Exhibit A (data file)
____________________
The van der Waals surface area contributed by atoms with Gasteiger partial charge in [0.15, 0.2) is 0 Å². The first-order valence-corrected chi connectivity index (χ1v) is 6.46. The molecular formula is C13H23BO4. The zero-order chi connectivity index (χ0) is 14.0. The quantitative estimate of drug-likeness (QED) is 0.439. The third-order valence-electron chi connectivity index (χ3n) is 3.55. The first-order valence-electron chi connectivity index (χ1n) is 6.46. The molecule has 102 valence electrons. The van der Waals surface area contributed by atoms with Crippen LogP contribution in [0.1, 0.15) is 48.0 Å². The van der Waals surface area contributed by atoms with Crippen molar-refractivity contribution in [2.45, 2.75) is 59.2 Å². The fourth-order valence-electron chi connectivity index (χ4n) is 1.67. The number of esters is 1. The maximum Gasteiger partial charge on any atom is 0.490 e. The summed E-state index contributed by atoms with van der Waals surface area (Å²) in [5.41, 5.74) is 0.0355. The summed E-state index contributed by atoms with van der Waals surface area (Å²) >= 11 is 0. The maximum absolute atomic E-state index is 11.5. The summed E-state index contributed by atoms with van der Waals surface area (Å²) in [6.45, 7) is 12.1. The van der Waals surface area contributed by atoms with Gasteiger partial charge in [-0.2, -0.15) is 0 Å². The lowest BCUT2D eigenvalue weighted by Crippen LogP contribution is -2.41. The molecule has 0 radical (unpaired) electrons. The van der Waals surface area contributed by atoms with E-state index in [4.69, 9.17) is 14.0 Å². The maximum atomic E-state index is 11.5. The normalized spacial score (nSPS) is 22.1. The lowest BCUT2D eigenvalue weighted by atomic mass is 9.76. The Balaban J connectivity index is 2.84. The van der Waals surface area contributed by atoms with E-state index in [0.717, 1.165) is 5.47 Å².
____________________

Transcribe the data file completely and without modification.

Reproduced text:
The van der Waals surface area contributed by atoms with Gasteiger partial charge in [0.15, 0.2) is 0 Å². The first-order valence-corrected chi connectivity index (χ1v) is 6.46. The molecular formula is C13H23BO4. The zero-order chi connectivity index (χ0) is 14.0. The quantitative estimate of drug-likeness (QED) is 0.439. The third-order valence-electron chi connectivity index (χ3n) is 3.55. The first-order valence-electron chi connectivity index (χ1n) is 6.46. The molecule has 102 valence electrons. The van der Waals surface area contributed by atoms with Crippen LogP contribution in [0.1, 0.15) is 48.0 Å². The van der Waals surface area contributed by atoms with Crippen molar-refractivity contribution in [2.45, 2.75) is 59.2 Å². The fourth-order valence-electron chi connectivity index (χ4n) is 1.67. The number of esters is 1. The maximum Gasteiger partial charge on any atom is 0.490 e. The summed E-state index contributed by atoms with van der Waals surface area (Å²) in [5.41, 5.74) is 0.0355. The summed E-state index contributed by atoms with van der Waals surface area (Å²) >= 11 is 0. The maximum absolute atomic E-state index is 11.5. The summed E-state index contributed by atoms with van der Waals surface area (Å²) in [6.45, 7) is 12.1. The van der Waals surface area contributed by atoms with Gasteiger partial charge in [-0.2, -0.15) is 0 Å². The lowest BCUT2D eigenvalue weighted by Crippen LogP contribution is -2.41. The molecule has 0 radical (unpaired) electrons. The van der Waals surface area contributed by atoms with E-state index in [4.69, 9.17) is 14.0 Å². The maximum atomic E-state index is 11.5. The normalized spacial score (nSPS) is 22.1. The lowest BCUT2D eigenvalue weighted by atomic mass is 9.76. The Balaban J connectivity index is 2.84. The van der Waals surface area contributed by atoms with E-state index in [0.717, 1.165) is 5.47 Å².